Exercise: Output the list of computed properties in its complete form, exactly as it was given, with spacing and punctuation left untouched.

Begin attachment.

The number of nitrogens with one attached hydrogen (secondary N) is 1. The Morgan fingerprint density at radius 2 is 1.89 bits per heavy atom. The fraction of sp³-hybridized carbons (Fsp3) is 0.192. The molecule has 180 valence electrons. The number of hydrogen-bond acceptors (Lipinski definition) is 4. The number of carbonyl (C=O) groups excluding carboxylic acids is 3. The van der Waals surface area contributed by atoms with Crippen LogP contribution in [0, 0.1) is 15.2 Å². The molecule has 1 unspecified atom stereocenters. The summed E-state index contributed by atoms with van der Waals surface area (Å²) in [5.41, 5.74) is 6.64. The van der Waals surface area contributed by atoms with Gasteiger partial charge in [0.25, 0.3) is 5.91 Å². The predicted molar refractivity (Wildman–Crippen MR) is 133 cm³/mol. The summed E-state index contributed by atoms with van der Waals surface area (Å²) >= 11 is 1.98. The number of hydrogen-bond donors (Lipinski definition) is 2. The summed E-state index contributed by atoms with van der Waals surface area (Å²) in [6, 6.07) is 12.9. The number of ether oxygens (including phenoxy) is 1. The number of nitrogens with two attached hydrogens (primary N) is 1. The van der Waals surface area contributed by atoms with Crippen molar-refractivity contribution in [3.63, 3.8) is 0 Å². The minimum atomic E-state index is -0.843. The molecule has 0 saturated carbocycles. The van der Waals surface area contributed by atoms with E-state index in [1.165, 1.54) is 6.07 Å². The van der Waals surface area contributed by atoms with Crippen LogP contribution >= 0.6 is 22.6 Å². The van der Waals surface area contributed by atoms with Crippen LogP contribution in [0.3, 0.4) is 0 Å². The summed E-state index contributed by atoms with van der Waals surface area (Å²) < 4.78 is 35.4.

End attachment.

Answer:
The number of nitrogens with one attached hydrogen (secondary N) is 1. The Morgan fingerprint density at radius 2 is 1.89 bits per heavy atom. The fraction of sp³-hybridized carbons (Fsp3) is 0.192. The molecule has 180 valence electrons. The number of hydrogen-bond acceptors (Lipinski definition) is 4. The number of carbonyl (C=O) groups excluding carboxylic acids is 3. The van der Waals surface area contributed by atoms with Crippen LogP contribution in [0, 0.1) is 15.2 Å². The molecule has 1 unspecified atom stereocenters. The summed E-state index contributed by atoms with van der Waals surface area (Å²) in [5.41, 5.74) is 6.64. The van der Waals surface area contributed by atoms with Gasteiger partial charge in [0.25, 0.3) is 5.91 Å². The predicted molar refractivity (Wildman–Crippen MR) is 133 cm³/mol. The summed E-state index contributed by atoms with van der Waals surface area (Å²) >= 11 is 1.98. The number of hydrogen-bond donors (Lipinski definition) is 2. The summed E-state index contributed by atoms with van der Waals surface area (Å²) in [6, 6.07) is 12.9. The number of ether oxygens (including phenoxy) is 1. The number of nitrogens with two attached hydrogens (primary N) is 1. The van der Waals surface area contributed by atoms with Crippen molar-refractivity contribution in [3.63, 3.8) is 0 Å². The minimum atomic E-state index is -0.843. The molecule has 0 saturated carbocycles. The van der Waals surface area contributed by atoms with E-state index in [1.165, 1.54) is 6.07 Å². The van der Waals surface area contributed by atoms with Crippen LogP contribution >= 0.6 is 22.6 Å². The van der Waals surface area contributed by atoms with Crippen LogP contribution in [0.3, 0.4) is 0 Å². The summed E-state index contributed by atoms with van der Waals surface area (Å²) < 4.78 is 35.4.